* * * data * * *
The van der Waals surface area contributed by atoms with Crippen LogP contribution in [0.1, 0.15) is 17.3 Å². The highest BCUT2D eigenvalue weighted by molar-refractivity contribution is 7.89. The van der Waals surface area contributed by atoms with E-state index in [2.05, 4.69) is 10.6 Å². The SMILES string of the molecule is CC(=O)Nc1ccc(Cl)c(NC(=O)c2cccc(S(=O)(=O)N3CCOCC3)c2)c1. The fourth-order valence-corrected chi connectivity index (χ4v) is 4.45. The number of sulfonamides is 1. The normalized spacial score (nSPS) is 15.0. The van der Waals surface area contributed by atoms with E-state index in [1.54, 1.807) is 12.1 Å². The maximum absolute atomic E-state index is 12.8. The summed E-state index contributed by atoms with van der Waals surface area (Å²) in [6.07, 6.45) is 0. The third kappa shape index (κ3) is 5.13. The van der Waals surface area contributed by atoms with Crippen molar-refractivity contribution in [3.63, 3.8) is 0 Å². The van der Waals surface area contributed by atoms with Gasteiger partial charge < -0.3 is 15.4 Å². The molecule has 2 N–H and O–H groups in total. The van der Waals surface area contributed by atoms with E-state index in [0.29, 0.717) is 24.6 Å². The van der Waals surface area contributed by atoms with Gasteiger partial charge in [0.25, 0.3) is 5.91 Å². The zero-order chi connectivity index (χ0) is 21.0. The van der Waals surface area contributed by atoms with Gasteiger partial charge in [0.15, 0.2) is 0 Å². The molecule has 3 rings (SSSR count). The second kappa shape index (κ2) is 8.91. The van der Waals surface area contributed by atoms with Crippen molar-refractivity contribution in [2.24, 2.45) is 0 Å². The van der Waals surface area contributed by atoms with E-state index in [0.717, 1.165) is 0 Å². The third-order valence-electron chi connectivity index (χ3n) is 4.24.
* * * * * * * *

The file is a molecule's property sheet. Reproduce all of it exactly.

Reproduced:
The van der Waals surface area contributed by atoms with Crippen LogP contribution in [0.1, 0.15) is 17.3 Å². The highest BCUT2D eigenvalue weighted by molar-refractivity contribution is 7.89. The van der Waals surface area contributed by atoms with E-state index in [2.05, 4.69) is 10.6 Å². The SMILES string of the molecule is CC(=O)Nc1ccc(Cl)c(NC(=O)c2cccc(S(=O)(=O)N3CCOCC3)c2)c1. The fourth-order valence-corrected chi connectivity index (χ4v) is 4.45. The number of sulfonamides is 1. The normalized spacial score (nSPS) is 15.0. The van der Waals surface area contributed by atoms with E-state index in [1.54, 1.807) is 12.1 Å². The maximum absolute atomic E-state index is 12.8. The summed E-state index contributed by atoms with van der Waals surface area (Å²) in [6.07, 6.45) is 0. The third kappa shape index (κ3) is 5.13. The van der Waals surface area contributed by atoms with Crippen molar-refractivity contribution in [3.63, 3.8) is 0 Å². The van der Waals surface area contributed by atoms with Gasteiger partial charge < -0.3 is 15.4 Å². The molecule has 2 N–H and O–H groups in total. The van der Waals surface area contributed by atoms with E-state index in [0.29, 0.717) is 24.6 Å². The van der Waals surface area contributed by atoms with Gasteiger partial charge in [0.25, 0.3) is 5.91 Å². The zero-order chi connectivity index (χ0) is 21.0. The van der Waals surface area contributed by atoms with Gasteiger partial charge in [0.15, 0.2) is 0 Å². The molecule has 3 rings (SSSR count). The second kappa shape index (κ2) is 8.91. The van der Waals surface area contributed by atoms with Crippen molar-refractivity contribution in [2.24, 2.45) is 0 Å². The van der Waals surface area contributed by atoms with E-state index in [0.717, 1.165) is 0 Å². The third-order valence-electron chi connectivity index (χ3n) is 4.24.